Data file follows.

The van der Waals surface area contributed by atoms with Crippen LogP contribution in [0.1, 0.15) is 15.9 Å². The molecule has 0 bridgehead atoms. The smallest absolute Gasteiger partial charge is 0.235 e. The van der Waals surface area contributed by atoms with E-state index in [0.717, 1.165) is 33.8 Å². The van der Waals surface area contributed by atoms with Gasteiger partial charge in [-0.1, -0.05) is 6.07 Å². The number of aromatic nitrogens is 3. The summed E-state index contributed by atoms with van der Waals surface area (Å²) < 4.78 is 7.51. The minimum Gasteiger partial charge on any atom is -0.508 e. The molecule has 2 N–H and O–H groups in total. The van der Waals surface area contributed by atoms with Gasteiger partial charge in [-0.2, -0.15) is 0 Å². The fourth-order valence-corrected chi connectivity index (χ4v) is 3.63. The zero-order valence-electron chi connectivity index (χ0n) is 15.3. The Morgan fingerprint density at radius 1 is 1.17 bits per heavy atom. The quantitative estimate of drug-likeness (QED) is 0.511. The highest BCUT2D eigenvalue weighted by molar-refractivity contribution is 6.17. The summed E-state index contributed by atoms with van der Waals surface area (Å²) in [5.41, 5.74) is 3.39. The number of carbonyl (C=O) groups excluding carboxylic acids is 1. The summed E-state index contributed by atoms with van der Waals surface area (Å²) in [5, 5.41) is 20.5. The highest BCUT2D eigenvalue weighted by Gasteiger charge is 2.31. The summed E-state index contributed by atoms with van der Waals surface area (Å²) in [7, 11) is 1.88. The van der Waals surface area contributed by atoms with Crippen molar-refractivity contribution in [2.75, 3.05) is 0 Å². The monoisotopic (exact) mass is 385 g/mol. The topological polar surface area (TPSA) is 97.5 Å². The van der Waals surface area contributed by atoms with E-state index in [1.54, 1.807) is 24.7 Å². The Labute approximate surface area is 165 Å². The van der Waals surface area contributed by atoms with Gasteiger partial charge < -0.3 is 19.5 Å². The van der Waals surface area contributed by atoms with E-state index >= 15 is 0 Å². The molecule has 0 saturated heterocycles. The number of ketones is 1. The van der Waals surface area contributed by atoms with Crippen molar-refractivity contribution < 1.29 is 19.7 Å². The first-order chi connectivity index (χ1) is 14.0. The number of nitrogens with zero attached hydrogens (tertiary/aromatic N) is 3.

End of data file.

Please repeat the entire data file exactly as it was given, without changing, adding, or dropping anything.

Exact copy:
The van der Waals surface area contributed by atoms with Crippen LogP contribution in [0.1, 0.15) is 15.9 Å². The molecule has 0 bridgehead atoms. The smallest absolute Gasteiger partial charge is 0.235 e. The van der Waals surface area contributed by atoms with E-state index in [0.717, 1.165) is 33.8 Å². The van der Waals surface area contributed by atoms with Gasteiger partial charge in [-0.1, -0.05) is 6.07 Å². The number of aromatic nitrogens is 3. The summed E-state index contributed by atoms with van der Waals surface area (Å²) < 4.78 is 7.51. The minimum Gasteiger partial charge on any atom is -0.508 e. The molecule has 2 N–H and O–H groups in total. The van der Waals surface area contributed by atoms with Gasteiger partial charge in [-0.2, -0.15) is 0 Å². The fourth-order valence-corrected chi connectivity index (χ4v) is 3.63. The zero-order valence-electron chi connectivity index (χ0n) is 15.3. The Morgan fingerprint density at radius 1 is 1.17 bits per heavy atom. The quantitative estimate of drug-likeness (QED) is 0.511. The highest BCUT2D eigenvalue weighted by molar-refractivity contribution is 6.17. The summed E-state index contributed by atoms with van der Waals surface area (Å²) in [5.41, 5.74) is 3.39. The number of carbonyl (C=O) groups excluding carboxylic acids is 1. The summed E-state index contributed by atoms with van der Waals surface area (Å²) in [5, 5.41) is 20.5. The highest BCUT2D eigenvalue weighted by Gasteiger charge is 2.31. The summed E-state index contributed by atoms with van der Waals surface area (Å²) in [7, 11) is 1.88. The van der Waals surface area contributed by atoms with Crippen molar-refractivity contribution in [2.75, 3.05) is 0 Å². The monoisotopic (exact) mass is 385 g/mol. The topological polar surface area (TPSA) is 97.5 Å². The van der Waals surface area contributed by atoms with E-state index in [1.54, 1.807) is 24.7 Å². The Labute approximate surface area is 165 Å². The van der Waals surface area contributed by atoms with Gasteiger partial charge < -0.3 is 19.5 Å². The van der Waals surface area contributed by atoms with E-state index >= 15 is 0 Å². The molecule has 0 saturated heterocycles. The number of ketones is 1. The van der Waals surface area contributed by atoms with Crippen molar-refractivity contribution < 1.29 is 19.7 Å². The first-order chi connectivity index (χ1) is 14.0. The number of nitrogens with zero attached hydrogens (tertiary/aromatic N) is 3.